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Consumer Focus: Gardening--Getting Your Green Thumb in Shape
Image a man gardening

Gardening--Getting Your Green Thumb in Shape

A warmer than usual winter and the arrival of spring has everyone thinking about gardens. But before you grab your wallet and make that trip to the nursery, the Federal Citizen Information Center has compiled these tips to get you started.

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Image of a spade digging in soil next to a flower

Digging In

  • Do you know what climate zone you live in? Your zone determines what plants will thrive in your area.
  • You may also want to test your soil to be sure it has the nutrients plants need. Your County's Extension Office can help.
  • Be sure you follow the planting directions on the bulb or seed package. Starting plants from seeds is generally less expensive than buying seedlings from a nursery, but seedlings can save you some time.
  • If you have a short growing season in your area, you may want to "start" your plant seeds indoors. Then you can use your own seedlings instead of buying them.
  • Insects are generally unwanted guests in a garden, but some are beneficial. There are even things you can do to attract beneficial insects. But if you have to use a pesticide, be sure to store it safely.


Image of a shovel, rake and watering can

Tools of the Trade

The correct tools will save you time, prevent injury, and make gardening a lot easier. Invest in:

  • A garden hose - For watering, get a hose head that is adjustable. You'll need to water young, delicate plants lightly.
  • A trowel - for digging around in small spaces.
  • A large shovel - for moving lots of soil or mulch.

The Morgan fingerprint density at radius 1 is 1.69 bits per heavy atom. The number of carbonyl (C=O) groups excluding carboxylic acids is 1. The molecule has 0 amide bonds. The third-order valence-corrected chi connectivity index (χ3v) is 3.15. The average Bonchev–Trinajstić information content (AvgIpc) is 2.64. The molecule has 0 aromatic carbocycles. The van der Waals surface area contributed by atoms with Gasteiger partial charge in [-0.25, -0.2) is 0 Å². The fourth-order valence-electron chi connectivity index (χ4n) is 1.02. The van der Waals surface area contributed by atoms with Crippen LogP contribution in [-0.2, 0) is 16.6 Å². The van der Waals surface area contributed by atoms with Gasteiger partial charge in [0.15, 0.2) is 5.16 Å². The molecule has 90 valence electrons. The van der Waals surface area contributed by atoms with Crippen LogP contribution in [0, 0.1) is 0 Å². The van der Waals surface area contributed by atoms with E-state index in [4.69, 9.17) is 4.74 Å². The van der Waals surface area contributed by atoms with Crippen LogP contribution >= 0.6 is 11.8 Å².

• A rake - you may want to get a fan shaped one for large jobs and a straight rake for smaller jobs.
  • Pruners - for when household scissors "won't cut it."
  • A wheelbarrow - for moving bags of soil and mulch.
  • A lawnmower.

Now that you're back from the nursery, here's what to do with your seeds, plants, and tools.


Image of three tulips

Flowers, Vegetables and Herbs

  • There are basically two types of flowers: annuals and perennials.
  • You can grow flowers from seeds, seedlings, or bulbs.
  • Roses require a lot of care and come in many varieties.

Try to locate your vegetable garden near your kitchen window. You will tend to take more advantage of your harvest, as well as notice what needs to be tended to.


Herbs can be a fragrant and attractive addition to your garden.

  • Like some flowers, herbs can attract beneficial insects.
  • Try growing and drying your own fresh herbs for use in cooking. They add beauty and color to your table and can also be used in crafts and potpourri.


Image of a man planting a tree


Landscaping and mature trees can add to the beauty and resale value of your home. They also help the environment and your pocketbook by saving energy.

  • Low growing shrubs like junipers can be an excellent ground cover and a good alternative to grass or mulch.
  • Most shrubs are drought resistant, making them a landscaping "best bet" if you live in a dry climate. But this does not mean they are unattractive. Lavender, for example, has fragrant blue flowers.
  • Be sure that you are not blocking any views when planting trees. That bare spot may look like the perfect place, but before you plant, see how the tree looks from all the windows in your house. Consider also how it will look to your neighbors, as well as how it will look at full height.
  • Flowering trees are beautiful, but they are also fast - growing. Prune them often and well to help them keep their shape.
  • Trees not only provide privacy, but they can also help keep your house cooler by blocking sun in the summer. And when those same trees lose their leaves in winter, they let the sun's warmth in.
  • Don't plant trees too close to your house - they won't have room to grow. If you plant trees too close to a sidewalk or patio, the roots may buckle the surface.
  • If you "shade" your central air conditioning unit, it won't have to work as hard. Be sure not to plant anything too close though. You don't want the leaves shed from your tree(s) to limit airflow.
Your Lawn

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Other Resources

This is just a brief overview. For more information on gardening, landscaping, and lawn care, check out these resources on the World Wide Web:

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